Pallet drop safety gate systems provide fall protection for these picking positions by securing the pallet drop areas with a gate at the ledge and a second gate behind the pallet. These two gates are counterbalanced and interconnected so one gate is always closed, separating the operator from the ledge, creating a safe environment while the employee picks items from the pallet. These systems are typically manually operated but can be powered for remote access by the lift truck operator.

Some pallet drop safety gate designs are engineered specifically for pallet drop areas in rack systems. These systems utilize the existing pallet rack for the frame of the design. By attaching to the existing rack uprights, the safety gate does not require its own support frames that need to be bolted into the decking where it would take up valuable space in the rack bay and could be damaged by lift trucks. It is best when these solutions are designed into the system by a rack provider or system integrator before installation so the rack system can be engineered to accommodate the safety equipment, but they also can be retrofitted at a later date if needed.

Several dual-gate safety designs are available in a rack-supported configuration, and each design provides an advantage. These models can provide safety without impeding production, even if you are loading large items, have narrow aisles or limited overhead space. To help you proactively secure these areas, we’ve provided an easy way to determine the best configuration for your system.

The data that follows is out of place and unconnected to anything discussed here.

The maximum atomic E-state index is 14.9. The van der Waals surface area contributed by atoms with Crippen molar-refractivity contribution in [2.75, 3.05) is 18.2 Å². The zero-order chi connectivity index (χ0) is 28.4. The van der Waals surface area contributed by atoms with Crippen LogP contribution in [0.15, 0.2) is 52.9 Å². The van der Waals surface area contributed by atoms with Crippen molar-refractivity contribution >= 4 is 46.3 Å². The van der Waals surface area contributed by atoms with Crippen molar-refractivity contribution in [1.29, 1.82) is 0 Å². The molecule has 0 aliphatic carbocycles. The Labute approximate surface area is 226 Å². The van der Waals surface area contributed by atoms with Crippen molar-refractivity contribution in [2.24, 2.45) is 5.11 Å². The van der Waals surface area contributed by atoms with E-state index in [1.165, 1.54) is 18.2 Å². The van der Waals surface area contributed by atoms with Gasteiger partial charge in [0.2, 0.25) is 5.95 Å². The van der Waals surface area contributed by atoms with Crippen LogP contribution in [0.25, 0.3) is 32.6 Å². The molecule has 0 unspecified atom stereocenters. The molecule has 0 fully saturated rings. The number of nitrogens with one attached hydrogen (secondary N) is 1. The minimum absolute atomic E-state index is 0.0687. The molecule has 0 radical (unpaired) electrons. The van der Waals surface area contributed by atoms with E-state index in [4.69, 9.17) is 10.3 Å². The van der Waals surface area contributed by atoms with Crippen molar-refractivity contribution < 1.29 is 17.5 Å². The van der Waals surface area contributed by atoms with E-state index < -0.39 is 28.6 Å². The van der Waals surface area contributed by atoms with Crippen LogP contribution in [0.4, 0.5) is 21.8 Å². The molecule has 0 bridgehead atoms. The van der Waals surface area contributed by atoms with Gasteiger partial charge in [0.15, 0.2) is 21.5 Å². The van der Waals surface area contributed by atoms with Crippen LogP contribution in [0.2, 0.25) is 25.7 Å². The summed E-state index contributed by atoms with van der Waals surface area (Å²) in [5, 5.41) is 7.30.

Narrow Aisles/Limited Aisle Space
The original rack-supported pallet drop safety gate system, the Rack-Supported Roly gate, is the best choice for most applications, as the gates never extend into the truck or picking aisle, and do not interfere with the truck loading the upper levels of multi-level picking systems. The advantage of this system is that the gates open and close within the confines of the pallet drop area so the gate at the ledge opens and closes flush with the ledge and the rear gate is flush with the rear uprights of the system.

Limited Pallet/Material Space
In pallet drop areas with limited space, the Rack-Supported Pivot safety gate is the best choice, as it provides the most free space behind the pallet. With the pivoting framework, the rear gate extends back beyond the upright to secure the pallet, then moves out of the way when the ledge gate is closed, eliminating the need for a permanent structure to be located behind the upright. It is important to make sure the moving gates will not interfere with the truck aisle and there is adequate clearance in the pallet area, as this design will extend out into the truck aisle and back into the picking aisle when the gate is operated.

Conveyor Operations/Limited Platform Depth
If depth on the platform is limited due to the location of a conveyor or a narrow aisle, then your best safety gate solution may be the Rack-Supported Tri-Side gate. This safety system uses a gate that moves straight up and down at the ledge, and never extends into the lift truck aisle. A rear ‘u’-shaped gate that closes to capture the pallet then moves up and out of the way to provide egress behind the area.

Flow Lanes
If the picking bays include pallet flow lanes in which multiple pallets deep are loaded, then you should install a version of the Rack-Supported Roly gate that is designed as deep as the flow lane. The additional depth ensures there is a gate in place at all times and prevents an employee from entering the aisle while the area is being loaded. This is especially important in a cluster-picking design where employees travel an aisle between the lanes to pick from multiple pallets at the same time.

If you have further questions about which safety gate design is best suited for your pick modules, be sure to discuss them with your rack provider, system integrator or safety gate manufacturer.